But his mother still lived, and with a mother's love yearned for her gallant boy. With a heroism that could only come of mother-love, she resolved to seek him amid the wild, war-rent land of the Montezumas. After a long and perilous journey to Mexico, she found him, and persuaded him, though not without difficulty, to return to his native soil. He came back from Mexico in 1866 and settled in St. Louis, where he has ever since practiced his profession, with constantly increasing distinction.

His success in the race for forensic honors has been most remarkable. Nine years ago a comparative stranger, with the strange air of the camp and of foreign lands upon him, he to-day stands peerless among the jury lawyers of Missouri, and his name is a household word throughout the State. The records of the various courts show that, as a jury advocate, he has gained a larger and lost a smaller proportion of cases than any other active practitioner at the St. Louis Bar. His practice is now one of the largest in the city, and he is held in high repute for the depth and variety of his legal learning; the eminent readiness of his wit, logic and documentary illustrations and authorities; the skill with which he conducts his cases, not only at nisi prius, but in the appellate courts; and the impassioned fervor of his oratory, which seems almost resistless before a jury. Out of thirty-six jury cases in 1874, he appeared in twenty-five for the defendant, gained nineteen, had three hung juries and only lost three; in eleven, he appeared for the plaintiff and gained all but one in which he was nonsuited. And in 1873, out of over forty cases, he only lost one. In the examining and cross-examining of witnesses, he has few rivals in the West; displaying an acute knowledge of human nature and a delicate ingenuity well calculated to elicit the truth from the most unwilling.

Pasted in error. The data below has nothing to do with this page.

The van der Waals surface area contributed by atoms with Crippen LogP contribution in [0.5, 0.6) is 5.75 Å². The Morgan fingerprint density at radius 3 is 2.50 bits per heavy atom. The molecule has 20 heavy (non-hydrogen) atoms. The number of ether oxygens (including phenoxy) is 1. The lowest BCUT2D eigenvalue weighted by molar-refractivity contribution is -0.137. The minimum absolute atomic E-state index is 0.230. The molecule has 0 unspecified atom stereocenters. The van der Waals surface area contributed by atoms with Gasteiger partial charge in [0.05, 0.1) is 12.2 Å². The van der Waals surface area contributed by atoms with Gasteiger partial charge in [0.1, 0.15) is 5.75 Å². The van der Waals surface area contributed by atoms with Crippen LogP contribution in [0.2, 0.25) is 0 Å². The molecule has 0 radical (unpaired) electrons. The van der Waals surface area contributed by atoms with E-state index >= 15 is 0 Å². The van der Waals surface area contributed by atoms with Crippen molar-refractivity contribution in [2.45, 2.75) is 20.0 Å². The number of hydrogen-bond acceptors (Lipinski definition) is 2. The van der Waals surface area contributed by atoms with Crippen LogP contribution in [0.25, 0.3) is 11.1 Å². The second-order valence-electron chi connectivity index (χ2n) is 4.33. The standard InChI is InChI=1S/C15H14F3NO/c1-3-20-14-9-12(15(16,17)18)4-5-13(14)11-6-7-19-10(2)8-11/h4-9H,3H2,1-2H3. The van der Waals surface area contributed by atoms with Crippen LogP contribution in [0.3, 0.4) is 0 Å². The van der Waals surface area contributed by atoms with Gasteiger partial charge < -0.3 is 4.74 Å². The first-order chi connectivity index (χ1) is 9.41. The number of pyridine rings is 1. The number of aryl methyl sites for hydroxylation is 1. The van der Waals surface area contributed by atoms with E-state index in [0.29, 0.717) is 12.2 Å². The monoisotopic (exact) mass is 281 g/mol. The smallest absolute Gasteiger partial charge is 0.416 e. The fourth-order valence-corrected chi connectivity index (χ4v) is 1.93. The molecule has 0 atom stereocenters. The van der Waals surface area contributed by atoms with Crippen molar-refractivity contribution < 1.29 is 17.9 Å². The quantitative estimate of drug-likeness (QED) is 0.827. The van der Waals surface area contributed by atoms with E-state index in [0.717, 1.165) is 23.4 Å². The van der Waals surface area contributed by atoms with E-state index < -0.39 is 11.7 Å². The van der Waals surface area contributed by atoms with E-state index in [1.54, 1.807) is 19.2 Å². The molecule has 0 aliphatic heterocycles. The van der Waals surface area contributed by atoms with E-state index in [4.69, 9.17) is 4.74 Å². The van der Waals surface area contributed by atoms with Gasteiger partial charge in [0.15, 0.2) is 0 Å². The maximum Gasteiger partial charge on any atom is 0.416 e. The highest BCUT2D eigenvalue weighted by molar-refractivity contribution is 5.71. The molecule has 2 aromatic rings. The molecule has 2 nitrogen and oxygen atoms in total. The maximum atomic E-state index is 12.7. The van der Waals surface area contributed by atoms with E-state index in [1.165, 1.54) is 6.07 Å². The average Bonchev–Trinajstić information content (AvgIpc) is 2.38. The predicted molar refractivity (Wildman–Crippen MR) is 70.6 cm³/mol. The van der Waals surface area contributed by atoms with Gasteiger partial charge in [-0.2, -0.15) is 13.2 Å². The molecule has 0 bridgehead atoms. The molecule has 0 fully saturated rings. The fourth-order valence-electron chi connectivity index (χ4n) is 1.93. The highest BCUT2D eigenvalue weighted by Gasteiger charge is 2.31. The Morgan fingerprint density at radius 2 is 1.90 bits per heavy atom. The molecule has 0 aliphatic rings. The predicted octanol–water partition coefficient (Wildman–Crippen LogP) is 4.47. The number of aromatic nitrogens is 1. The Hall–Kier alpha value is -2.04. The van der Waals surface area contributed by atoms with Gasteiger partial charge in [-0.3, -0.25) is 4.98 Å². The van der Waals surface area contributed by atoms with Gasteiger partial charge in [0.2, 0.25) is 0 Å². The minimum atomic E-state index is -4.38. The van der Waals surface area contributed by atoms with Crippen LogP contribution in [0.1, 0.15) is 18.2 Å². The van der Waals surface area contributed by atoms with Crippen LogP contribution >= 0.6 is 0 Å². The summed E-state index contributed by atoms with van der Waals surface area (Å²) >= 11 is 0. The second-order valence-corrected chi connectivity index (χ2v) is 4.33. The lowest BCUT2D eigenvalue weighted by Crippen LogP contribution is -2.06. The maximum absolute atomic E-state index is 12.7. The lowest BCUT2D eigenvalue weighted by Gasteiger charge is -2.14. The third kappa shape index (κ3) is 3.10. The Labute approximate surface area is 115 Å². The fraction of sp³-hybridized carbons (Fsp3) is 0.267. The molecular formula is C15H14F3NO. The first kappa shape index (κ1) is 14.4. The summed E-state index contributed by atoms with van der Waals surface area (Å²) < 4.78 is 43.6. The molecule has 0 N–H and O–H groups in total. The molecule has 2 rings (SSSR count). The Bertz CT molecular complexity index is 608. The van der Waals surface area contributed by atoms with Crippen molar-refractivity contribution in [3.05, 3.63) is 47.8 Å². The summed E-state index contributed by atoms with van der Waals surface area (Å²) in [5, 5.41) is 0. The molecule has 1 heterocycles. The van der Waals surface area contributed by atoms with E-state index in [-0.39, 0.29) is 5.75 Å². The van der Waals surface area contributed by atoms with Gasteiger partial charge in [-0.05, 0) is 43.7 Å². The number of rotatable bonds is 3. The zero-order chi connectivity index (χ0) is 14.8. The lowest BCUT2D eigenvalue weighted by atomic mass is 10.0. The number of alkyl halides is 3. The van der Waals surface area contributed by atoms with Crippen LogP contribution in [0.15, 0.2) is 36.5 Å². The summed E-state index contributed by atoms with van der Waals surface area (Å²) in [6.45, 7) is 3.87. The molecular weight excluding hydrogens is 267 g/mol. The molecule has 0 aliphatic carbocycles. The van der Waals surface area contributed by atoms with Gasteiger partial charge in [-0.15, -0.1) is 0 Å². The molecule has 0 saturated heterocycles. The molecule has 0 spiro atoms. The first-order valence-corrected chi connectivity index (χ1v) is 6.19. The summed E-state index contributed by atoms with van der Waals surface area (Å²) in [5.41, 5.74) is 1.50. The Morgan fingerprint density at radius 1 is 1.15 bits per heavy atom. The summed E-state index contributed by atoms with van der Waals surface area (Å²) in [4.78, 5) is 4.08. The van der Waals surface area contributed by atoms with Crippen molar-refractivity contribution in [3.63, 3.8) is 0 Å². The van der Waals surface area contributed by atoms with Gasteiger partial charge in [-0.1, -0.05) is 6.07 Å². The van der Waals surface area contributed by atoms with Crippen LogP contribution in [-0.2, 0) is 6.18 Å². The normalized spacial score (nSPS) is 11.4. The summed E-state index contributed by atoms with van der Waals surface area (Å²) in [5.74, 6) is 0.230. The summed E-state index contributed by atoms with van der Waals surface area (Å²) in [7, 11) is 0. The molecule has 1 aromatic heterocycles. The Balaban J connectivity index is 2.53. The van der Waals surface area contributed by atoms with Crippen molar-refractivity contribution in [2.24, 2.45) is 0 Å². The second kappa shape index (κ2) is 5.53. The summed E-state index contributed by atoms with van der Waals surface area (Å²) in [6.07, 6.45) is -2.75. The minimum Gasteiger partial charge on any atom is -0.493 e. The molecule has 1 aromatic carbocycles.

A consistent Democrat in politics, Colonel Slayback has never been a time-server or office-seeker. Although no man in St. Louis has taken a more active part in the various political campaigns of the past nine years, his efforts have always been in behalf of his principles, of what he believes to be right, of his party and his friends. Handsome and commanding in person, strong in his convictions and the innate honesty of his nature, full of noble and generous impulses, and gifted with an imagination that soars and language that burns—no man in Missouri is more powerful before the multitudes. With a mind richly stored with historic, philosophic, and poetic lore, he rises to the full height of any theme he handles, and where he fails to convince he captivates.

In the midst of all his arduous professional and political labors, he finds time to indulge in the sweets of literature, and many of his purely literary addresses and magazine articles are of an exalted order of merit.

In 1859, Colonel Slayback was married to Miss Alice A., daughter of the late William B. Waddell, of Lexington, Missouri, a lady of rare wifely qualities and accomplishments, and fitted by her excellent practical mind to be a help-meet to her husband in his lofty aspirations and ambitions.

Colonel Slayback is still a young man, full of the fire of youth, of wonderful energy and tireless diligence, learned in his profession, gifted with pre-eminently engaging social qualities which draw around him multitudes of friends wherever he goes. Eloquent of tongue, and with all that straightforward courage and sincerity, that unfaltering integrity of purpose and whole-hearted generosity of impulse which lit a man for leadership, he is welcomed and appreciated in every circle, social and political, and his hold upon the hearts of the people at large is growing firmer and stronger with every year. Should he live out the allotted span of man, it requires no prophet's pen to predict for him an exalted and enduring place in the history of his city, his State and the Republic.


Last changed: Aug 12 2018 at 10:42 AM